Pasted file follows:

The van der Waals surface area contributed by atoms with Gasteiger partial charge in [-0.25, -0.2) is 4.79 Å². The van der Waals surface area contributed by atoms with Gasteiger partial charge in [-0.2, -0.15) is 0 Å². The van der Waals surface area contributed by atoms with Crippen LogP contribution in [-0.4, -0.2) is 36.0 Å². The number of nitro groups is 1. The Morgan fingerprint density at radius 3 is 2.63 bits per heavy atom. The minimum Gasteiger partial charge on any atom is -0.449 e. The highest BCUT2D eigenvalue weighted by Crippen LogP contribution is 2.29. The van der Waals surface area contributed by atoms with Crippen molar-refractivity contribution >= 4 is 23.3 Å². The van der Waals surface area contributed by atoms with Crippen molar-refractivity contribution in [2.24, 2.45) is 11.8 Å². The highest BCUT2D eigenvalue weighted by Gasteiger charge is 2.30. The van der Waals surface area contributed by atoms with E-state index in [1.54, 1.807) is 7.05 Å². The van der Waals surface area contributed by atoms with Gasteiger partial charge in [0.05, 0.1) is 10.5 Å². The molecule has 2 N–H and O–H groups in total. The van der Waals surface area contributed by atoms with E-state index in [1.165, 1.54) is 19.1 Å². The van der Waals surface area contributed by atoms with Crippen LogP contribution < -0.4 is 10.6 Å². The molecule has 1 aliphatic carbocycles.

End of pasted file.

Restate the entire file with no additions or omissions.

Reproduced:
The van der Waals surface area contributed by atoms with Gasteiger partial charge in [-0.25, -0.2) is 4.79 Å². The van der Waals surface area contributed by atoms with Gasteiger partial charge in [-0.2, -0.15) is 0 Å². The van der Waals surface area contributed by atoms with Crippen LogP contribution in [-0.4, -0.2) is 36.0 Å². The number of nitro groups is 1. The Morgan fingerprint density at radius 3 is 2.63 bits per heavy atom. The minimum Gasteiger partial charge on any atom is -0.449 e. The highest BCUT2D eigenvalue weighted by Crippen LogP contribution is 2.29. The van der Waals surface area contributed by atoms with Crippen molar-refractivity contribution >= 4 is 23.3 Å². The van der Waals surface area contributed by atoms with Crippen molar-refractivity contribution in [2.24, 2.45) is 11.8 Å². The highest BCUT2D eigenvalue weighted by Gasteiger charge is 2.30. The van der Waals surface area contributed by atoms with E-state index in [1.54, 1.807) is 7.05 Å². The van der Waals surface area contributed by atoms with Gasteiger partial charge in [0.05, 0.1) is 10.5 Å². The molecule has 2 N–H and O–H groups in total. The van der Waals surface area contributed by atoms with E-state index in [1.165, 1.54) is 19.1 Å². The van der Waals surface area contributed by atoms with Crippen LogP contribution < -0.4 is 10.6 Å². The molecule has 1 aliphatic carbocycles.